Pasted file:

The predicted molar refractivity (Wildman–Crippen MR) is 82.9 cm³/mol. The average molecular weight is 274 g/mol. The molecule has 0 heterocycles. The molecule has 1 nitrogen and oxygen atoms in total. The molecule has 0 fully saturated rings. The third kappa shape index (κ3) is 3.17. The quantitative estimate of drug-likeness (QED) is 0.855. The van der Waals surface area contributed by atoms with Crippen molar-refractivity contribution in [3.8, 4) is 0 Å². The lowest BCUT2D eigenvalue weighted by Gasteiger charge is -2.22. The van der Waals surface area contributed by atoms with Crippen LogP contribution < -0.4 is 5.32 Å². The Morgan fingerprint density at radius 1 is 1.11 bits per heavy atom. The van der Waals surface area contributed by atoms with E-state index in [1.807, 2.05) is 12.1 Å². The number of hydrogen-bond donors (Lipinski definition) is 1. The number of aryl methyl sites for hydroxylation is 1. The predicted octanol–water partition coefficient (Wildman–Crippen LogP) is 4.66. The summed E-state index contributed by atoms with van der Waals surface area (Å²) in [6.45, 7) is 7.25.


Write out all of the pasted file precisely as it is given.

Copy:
The predicted molar refractivity (Wildman–Crippen MR) is 82.9 cm³/mol. The average molecular weight is 274 g/mol. The molecule has 0 heterocycles. The molecule has 1 nitrogen and oxygen atoms in total. The molecule has 0 fully saturated rings. The third kappa shape index (κ3) is 3.17. The quantitative estimate of drug-likeness (QED) is 0.855. The van der Waals surface area contributed by atoms with Crippen molar-refractivity contribution in [3.8, 4) is 0 Å². The lowest BCUT2D eigenvalue weighted by Gasteiger charge is -2.22. The van der Waals surface area contributed by atoms with Crippen LogP contribution < -0.4 is 5.32 Å². The Morgan fingerprint density at radius 1 is 1.11 bits per heavy atom. The van der Waals surface area contributed by atoms with E-state index in [1.807, 2.05) is 12.1 Å². The number of hydrogen-bond donors (Lipinski definition) is 1. The number of aryl methyl sites for hydroxylation is 1. The predicted octanol–water partition coefficient (Wildman–Crippen LogP) is 4.66. The summed E-state index contributed by atoms with van der Waals surface area (Å²) in [6.45, 7) is 7.25.